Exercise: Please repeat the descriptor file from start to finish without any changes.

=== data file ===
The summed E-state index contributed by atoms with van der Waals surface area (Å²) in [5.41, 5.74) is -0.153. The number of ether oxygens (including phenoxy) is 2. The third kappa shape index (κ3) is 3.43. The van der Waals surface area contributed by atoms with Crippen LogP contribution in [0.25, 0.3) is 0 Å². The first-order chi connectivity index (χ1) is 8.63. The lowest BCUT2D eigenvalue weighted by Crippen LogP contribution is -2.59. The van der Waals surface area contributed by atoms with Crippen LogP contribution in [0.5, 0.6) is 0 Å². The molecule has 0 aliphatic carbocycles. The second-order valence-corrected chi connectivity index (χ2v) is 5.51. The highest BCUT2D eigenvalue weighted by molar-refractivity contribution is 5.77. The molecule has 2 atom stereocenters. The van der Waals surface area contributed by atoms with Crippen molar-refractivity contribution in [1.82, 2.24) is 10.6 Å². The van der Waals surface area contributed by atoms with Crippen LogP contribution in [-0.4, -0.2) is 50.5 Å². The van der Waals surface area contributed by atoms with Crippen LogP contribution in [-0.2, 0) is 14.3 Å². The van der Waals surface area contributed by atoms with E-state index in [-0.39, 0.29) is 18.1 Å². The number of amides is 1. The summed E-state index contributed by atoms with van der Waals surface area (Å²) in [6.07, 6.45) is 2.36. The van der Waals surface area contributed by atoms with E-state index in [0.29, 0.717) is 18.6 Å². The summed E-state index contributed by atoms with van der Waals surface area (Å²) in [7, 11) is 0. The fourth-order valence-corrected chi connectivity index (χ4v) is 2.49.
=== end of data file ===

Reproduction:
The summed E-state index contributed by atoms with van der Waals surface area (Å²) in [5.41, 5.74) is -0.153. The number of ether oxygens (including phenoxy) is 2. The third kappa shape index (κ3) is 3.43. The van der Waals surface area contributed by atoms with Crippen LogP contribution in [0.25, 0.3) is 0 Å². The first-order chi connectivity index (χ1) is 8.63. The lowest BCUT2D eigenvalue weighted by Crippen LogP contribution is -2.59. The van der Waals surface area contributed by atoms with Crippen LogP contribution in [0.5, 0.6) is 0 Å². The molecule has 0 aliphatic carbocycles. The second-order valence-corrected chi connectivity index (χ2v) is 5.51. The highest BCUT2D eigenvalue weighted by molar-refractivity contribution is 5.77. The molecule has 2 atom stereocenters. The van der Waals surface area contributed by atoms with Crippen molar-refractivity contribution in [1.82, 2.24) is 10.6 Å². The van der Waals surface area contributed by atoms with Crippen LogP contribution in [-0.4, -0.2) is 50.5 Å². The van der Waals surface area contributed by atoms with Crippen LogP contribution in [-0.2, 0) is 14.3 Å². The van der Waals surface area contributed by atoms with E-state index in [-0.39, 0.29) is 18.1 Å². The number of amides is 1. The summed E-state index contributed by atoms with van der Waals surface area (Å²) in [6.07, 6.45) is 2.36. The van der Waals surface area contributed by atoms with E-state index in [0.29, 0.717) is 18.6 Å². The summed E-state index contributed by atoms with van der Waals surface area (Å²) in [7, 11) is 0. The fourth-order valence-corrected chi connectivity index (χ4v) is 2.49.